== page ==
Topics of practical works and laboratory works:
- Identification of subspecies of the honeybee (morphometric);
- Diagnostics of diseases of the honeybee;
- Analyses of honey (melissopalinology);
- Quality assessment of honey and/or other products of beekeeping;
- Identification of wild bees and other anthophilous insects.

Requirements for awarding credit points

Exam.
Factors constituting final grade:
- two oral reports, 40%;
- study visits with particular tasks, 20%;
- final paper and its oral presentation, 40%.
All tasks must be accomplished; grade of reports and final paper must be at least 4.

Description of the organization and tasks of students’ independent work

Each student prepares two independent works - 15 min. long oral presentations on beekeeping (1) and on pollination (2).
During the study visits, enterprises practicing beekeeping and/or exploiting ecosystem services or seminars may be attended.
Preparation of the final paper (MS Word, five till 10 pages without references and appendixes) + oral presentation on raffled topic.

Criteria for Evaluating Learning Outcomes

Assessment (in ten-point scale) of the oral reports consists of organization of contents, presentation skills, usage of professional terminology, quality of visual materials, quality of sources of literature, usage of references, compliance with time limit.
Assessment of the study visits – done/not done. If the study visit is not attended then final grade of the study course is diminished.
Assessment (in ten-point scale) of the final paper depends on its arrangement, usage of professional and scientific terminology, logic of conclusions, quality of presentation, ability to answer questions during the presentation, quality of visual materials, usage of references.

Compulsory reading

1. Dade H.A. Anatomy and dissection of the honeybee. Cardiff: International Bee Research Association, 1994. 158 p.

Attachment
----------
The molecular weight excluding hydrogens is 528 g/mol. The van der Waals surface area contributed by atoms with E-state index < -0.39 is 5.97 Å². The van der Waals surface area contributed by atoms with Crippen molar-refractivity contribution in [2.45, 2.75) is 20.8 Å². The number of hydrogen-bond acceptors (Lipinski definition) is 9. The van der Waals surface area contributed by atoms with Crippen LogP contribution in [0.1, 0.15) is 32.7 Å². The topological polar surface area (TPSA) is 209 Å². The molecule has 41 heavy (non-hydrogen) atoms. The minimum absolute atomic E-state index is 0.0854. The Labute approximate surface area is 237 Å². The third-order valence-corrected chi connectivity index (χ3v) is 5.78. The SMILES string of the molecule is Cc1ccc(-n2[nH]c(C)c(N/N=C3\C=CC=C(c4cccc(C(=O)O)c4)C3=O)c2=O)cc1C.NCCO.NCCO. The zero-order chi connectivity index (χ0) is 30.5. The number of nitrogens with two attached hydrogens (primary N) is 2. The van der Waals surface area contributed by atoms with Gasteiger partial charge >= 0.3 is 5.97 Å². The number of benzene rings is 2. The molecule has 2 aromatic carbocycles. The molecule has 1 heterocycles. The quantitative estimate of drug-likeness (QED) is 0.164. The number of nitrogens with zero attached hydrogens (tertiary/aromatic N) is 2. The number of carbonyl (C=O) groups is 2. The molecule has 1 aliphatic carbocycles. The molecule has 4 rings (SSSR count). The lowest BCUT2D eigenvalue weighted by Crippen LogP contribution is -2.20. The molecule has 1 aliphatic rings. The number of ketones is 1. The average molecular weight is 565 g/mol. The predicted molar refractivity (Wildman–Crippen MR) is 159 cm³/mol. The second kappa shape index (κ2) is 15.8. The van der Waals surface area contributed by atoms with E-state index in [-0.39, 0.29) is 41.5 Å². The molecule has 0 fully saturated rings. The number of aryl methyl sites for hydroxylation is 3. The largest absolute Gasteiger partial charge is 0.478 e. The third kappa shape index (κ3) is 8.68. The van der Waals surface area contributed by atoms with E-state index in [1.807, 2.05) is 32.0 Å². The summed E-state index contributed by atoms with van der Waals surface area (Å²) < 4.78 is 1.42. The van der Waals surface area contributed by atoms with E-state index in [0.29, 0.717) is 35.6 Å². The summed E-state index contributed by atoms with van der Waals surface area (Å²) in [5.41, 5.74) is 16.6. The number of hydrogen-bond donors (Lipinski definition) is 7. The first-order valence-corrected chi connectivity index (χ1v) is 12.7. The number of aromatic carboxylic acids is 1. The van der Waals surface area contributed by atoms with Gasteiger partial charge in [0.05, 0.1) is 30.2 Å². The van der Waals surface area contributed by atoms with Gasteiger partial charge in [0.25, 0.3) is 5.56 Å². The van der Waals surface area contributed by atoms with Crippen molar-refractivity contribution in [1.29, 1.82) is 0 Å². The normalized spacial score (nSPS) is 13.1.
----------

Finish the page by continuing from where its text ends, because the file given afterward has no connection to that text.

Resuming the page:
2. The hive and the honey bee: a new book on beekeeping which continues the tradition of “Langstroth on the hive and the honeybee”. Ed. Graham J.M. Hmilton, Illinois: Dadant & Sons, 1992. 1324 p.
3. Delaplane S.K., Mayer D.F. Crop pollination by bees. CABI Publising Nev York, 2000. 333 p.
4. Dimiņš F. Medus kvalitātes novērtēšanas rādītāji. Promocijas darba kopsavilkums inženierzinātņu zinātniskā grāda iegūšanai pārtikas zinātnē. Latvijas Lauksaimniecības universitāte. Jelgava, 2006. 35 lpp.
5. Delaplane K.S., Mayer D.F. Crop pollination by bees. Oxon: CABI Publishing, 2000. 344 p.

Further reading

1. Breeding the Honeybee. A Contribution to the Science of Beebreeding. Brother Adam. Northern bee books. Mytholmroyd: Hebden Bridge, 1987. 118 p.
2. The Hive and the Honey Bee. Ed. Graham J.M. Hmilton, Illinois: Dadant & Sons. Publisher of the American bee Journal, 2015. 1057 p.
3. Koeniger G., Koeniger N., Ellis J., Connor L. Mating biology of Honey bees (Apis mellifera). Michigan: Wicwas Press LLC, 2014. 155 p.
4. Stell I. Understanding Bee Anatomy: a full colour guide. The catford Press, 2012. p 199
5. Puusepp L., Koff T. Pollen analysis of honey from the Baltic region, Estonia. Grana, No. 53(1), 2014. p. 54-61.
6. Kjohl M., Nielsen A., Stenseth N.Ch. Potential effects of climate change on crop pollination. Rome: FAO of the United Nations, 2011. 38 p.

Periodicals and other sources

Apidologie. Official journal of the Institut National de la Recherche Agronomique (INRA) and Deutschen Imkerbundes e.V. (D.I.B.). (Online). URL: https://link.springer.com/journal/13592
[skatīts 29.11.2019.].

Notes

Academical Higher Education Master’s Study Program “Agriculture”, Specialization – Field-Crop Cultivation and Horticulture